With the rise of 3-D printers, homebrew hobbyists can now make enclosures for electronics like Ardiunos. But until recently, those hobbyists still couldn’t make the actual computing components—there’s no cheap and easy way to print circuit boards. Unless of course you have an inkjet printer and some time to hack.
New research shows standard inkjet printers can be modified to print functioning circuits. These instant inkjet circuits, as they’re called, could make prototyping circuitry as easy as printing your resume—something you’ll never have to do again if you succeed in making a digital gizmo that people love.
The image above shows a single-sided wiring pattern for an Arduino microcontroller on a transparent sheet of PET film. That’s right: With this tech, you could pump out a microcontroller of your own design. The cost? $300 in equipment to transform your desktop inkjet into a 60-second circuit-printing beast. Slap some double-sided conductive tape between your printed circuit and desired components, and bam! Circuit connection.
Prototyping and education are the biggest benefits of this hack: Lowering the barriers to entry (crucially, price and time) will be useful for experimenting with new designs. Shaving production time down to 60 seconds also streamlines the student learning experience. And in the spirit of education, the results have been written up in an award-winning paper, "Instant Inkjet Circuits: Lab-based Inkjet Printing to Support Rapid Prototyping of UbiComp Devices," presented at 2013 ACM International Joint Conference on Pervasive and Ubiquitous Computing conference Zurich, Sept. 8–12, and offered free of charge.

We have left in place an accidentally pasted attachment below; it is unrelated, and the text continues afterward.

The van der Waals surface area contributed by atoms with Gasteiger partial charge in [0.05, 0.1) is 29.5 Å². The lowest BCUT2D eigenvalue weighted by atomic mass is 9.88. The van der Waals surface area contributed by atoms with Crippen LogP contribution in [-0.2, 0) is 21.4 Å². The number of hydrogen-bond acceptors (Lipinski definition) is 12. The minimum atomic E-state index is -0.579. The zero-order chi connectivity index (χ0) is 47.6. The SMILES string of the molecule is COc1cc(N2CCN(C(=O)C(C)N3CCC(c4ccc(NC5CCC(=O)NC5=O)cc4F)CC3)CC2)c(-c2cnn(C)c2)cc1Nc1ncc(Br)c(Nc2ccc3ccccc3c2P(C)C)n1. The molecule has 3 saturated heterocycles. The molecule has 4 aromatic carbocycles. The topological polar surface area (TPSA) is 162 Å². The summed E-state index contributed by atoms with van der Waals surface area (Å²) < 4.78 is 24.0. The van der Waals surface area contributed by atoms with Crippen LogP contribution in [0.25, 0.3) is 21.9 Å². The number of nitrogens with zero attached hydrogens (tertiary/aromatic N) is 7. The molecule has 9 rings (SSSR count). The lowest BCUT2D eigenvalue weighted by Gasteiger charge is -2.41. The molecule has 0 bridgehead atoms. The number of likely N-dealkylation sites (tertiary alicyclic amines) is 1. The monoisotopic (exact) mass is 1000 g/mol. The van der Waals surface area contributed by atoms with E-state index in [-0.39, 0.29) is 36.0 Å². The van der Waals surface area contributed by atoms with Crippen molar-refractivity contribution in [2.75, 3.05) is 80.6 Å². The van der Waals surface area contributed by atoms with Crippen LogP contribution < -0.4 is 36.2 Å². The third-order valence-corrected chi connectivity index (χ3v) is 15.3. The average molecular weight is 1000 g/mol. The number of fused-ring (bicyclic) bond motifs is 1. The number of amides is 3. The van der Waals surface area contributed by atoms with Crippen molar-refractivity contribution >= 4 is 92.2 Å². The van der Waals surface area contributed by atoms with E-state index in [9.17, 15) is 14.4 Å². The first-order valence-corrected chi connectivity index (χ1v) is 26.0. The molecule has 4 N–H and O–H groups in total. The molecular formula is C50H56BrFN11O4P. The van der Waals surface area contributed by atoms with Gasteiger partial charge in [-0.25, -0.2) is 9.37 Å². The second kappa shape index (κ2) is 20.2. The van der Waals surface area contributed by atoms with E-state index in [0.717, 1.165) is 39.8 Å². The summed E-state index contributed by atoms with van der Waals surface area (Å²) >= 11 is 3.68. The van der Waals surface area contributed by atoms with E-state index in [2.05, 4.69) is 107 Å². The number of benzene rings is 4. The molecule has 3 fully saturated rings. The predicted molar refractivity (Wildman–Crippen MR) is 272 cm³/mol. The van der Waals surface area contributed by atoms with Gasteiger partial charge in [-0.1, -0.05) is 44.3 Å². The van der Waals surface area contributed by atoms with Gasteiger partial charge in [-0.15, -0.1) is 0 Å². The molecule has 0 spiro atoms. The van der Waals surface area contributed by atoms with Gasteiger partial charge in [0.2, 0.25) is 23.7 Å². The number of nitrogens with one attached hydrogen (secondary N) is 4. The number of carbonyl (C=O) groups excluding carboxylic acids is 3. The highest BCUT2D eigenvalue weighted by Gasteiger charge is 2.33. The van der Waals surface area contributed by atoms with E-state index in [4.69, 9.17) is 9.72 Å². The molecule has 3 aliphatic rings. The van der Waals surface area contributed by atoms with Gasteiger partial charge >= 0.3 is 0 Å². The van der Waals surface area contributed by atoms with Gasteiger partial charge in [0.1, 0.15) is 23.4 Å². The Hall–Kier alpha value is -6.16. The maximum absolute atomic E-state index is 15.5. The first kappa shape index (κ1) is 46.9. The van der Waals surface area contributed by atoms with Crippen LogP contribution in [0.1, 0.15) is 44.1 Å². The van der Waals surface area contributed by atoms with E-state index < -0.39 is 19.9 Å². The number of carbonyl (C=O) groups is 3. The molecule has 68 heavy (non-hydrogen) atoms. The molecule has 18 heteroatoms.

Inkjet circuit printing has been around for at least a decade, but only via equipment that topped $50k, according to Ben Cook, PhD and student at Georgia Tech, which partnered with University of Tokyo and Microsoft Research to bring inkjet circuit printing under the cost of a smartphone.
The key is in the ink: silver nanoparticle ink, to be precise. As previously proposed by a University of Illinois professor, silver liquid ink allows for a much smaller (100 nanometer) nozzle than previous metal-particle-filled inks, and it can bond with more surfaces at lower temperatures (90 degrees C/194 degrees F) that are within desktop machine range. These lower temps allow the silver nanoparticle ink to bond without the need for the material-damaging sintering process, so the ink can be inlaid into many more materials (including PET film and resin-coated paper). Just think about all the circuits you can churn out on scientist-approved glossy photo paper!